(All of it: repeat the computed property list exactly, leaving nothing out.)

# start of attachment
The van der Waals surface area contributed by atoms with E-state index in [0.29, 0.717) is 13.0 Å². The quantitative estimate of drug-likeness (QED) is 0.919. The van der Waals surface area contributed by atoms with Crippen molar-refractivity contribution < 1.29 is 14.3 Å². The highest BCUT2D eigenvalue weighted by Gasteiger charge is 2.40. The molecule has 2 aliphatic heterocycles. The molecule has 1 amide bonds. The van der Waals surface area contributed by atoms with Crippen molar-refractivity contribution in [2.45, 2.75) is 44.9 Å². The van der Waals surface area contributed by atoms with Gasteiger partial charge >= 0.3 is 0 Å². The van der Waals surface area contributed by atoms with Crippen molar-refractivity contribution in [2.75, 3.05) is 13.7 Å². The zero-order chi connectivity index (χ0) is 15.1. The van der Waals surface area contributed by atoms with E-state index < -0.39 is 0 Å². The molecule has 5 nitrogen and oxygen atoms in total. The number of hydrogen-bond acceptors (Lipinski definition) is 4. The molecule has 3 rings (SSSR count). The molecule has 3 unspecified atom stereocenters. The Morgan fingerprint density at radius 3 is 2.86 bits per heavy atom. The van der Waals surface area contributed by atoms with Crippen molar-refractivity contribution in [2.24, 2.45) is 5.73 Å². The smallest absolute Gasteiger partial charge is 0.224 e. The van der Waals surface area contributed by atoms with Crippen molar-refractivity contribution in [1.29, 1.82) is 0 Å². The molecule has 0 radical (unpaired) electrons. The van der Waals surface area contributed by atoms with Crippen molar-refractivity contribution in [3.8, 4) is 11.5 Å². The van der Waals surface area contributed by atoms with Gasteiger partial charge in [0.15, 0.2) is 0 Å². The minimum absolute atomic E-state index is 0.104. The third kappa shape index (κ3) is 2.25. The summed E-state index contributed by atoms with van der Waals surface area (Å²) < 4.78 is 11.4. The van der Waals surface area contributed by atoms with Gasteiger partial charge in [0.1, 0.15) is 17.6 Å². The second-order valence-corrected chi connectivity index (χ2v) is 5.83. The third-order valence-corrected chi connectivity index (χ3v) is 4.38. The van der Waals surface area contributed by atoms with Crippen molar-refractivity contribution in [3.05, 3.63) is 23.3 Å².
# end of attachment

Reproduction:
The van der Waals surface area contributed by atoms with E-state index in [0.29, 0.717) is 13.0 Å². The quantitative estimate of drug-likeness (QED) is 0.919. The van der Waals surface area contributed by atoms with Crippen molar-refractivity contribution < 1.29 is 14.3 Å². The highest BCUT2D eigenvalue weighted by Gasteiger charge is 2.40. The molecule has 2 aliphatic heterocycles. The molecule has 1 amide bonds. The van der Waals surface area contributed by atoms with Crippen molar-refractivity contribution in [2.45, 2.75) is 44.9 Å². The van der Waals surface area contributed by atoms with Gasteiger partial charge >= 0.3 is 0 Å². The van der Waals surface area contributed by atoms with Crippen molar-refractivity contribution in [2.75, 3.05) is 13.7 Å². The zero-order chi connectivity index (χ0) is 15.1. The van der Waals surface area contributed by atoms with E-state index < -0.39 is 0 Å². The molecule has 5 nitrogen and oxygen atoms in total. The number of hydrogen-bond acceptors (Lipinski definition) is 4. The molecule has 3 rings (SSSR count). The molecule has 3 unspecified atom stereocenters. The Morgan fingerprint density at radius 3 is 2.86 bits per heavy atom. The van der Waals surface area contributed by atoms with Crippen molar-refractivity contribution in [2.24, 2.45) is 5.73 Å². The smallest absolute Gasteiger partial charge is 0.224 e. The van der Waals surface area contributed by atoms with Crippen molar-refractivity contribution in [1.29, 1.82) is 0 Å². The molecule has 0 radical (unpaired) electrons. The van der Waals surface area contributed by atoms with Crippen molar-refractivity contribution in [3.8, 4) is 11.5 Å². The van der Waals surface area contributed by atoms with Gasteiger partial charge in [0.15, 0.2) is 0 Å². The minimum absolute atomic E-state index is 0.104. The third kappa shape index (κ3) is 2.25. The summed E-state index contributed by atoms with van der Waals surface area (Å²) < 4.78 is 11.4. The van der Waals surface area contributed by atoms with Gasteiger partial charge in [0.1, 0.15) is 17.6 Å². The second-order valence-corrected chi connectivity index (χ2v) is 5.83. The third-order valence-corrected chi connectivity index (χ3v) is 4.38. The van der Waals surface area contributed by atoms with Crippen molar-refractivity contribution in [3.05, 3.63) is 23.3 Å².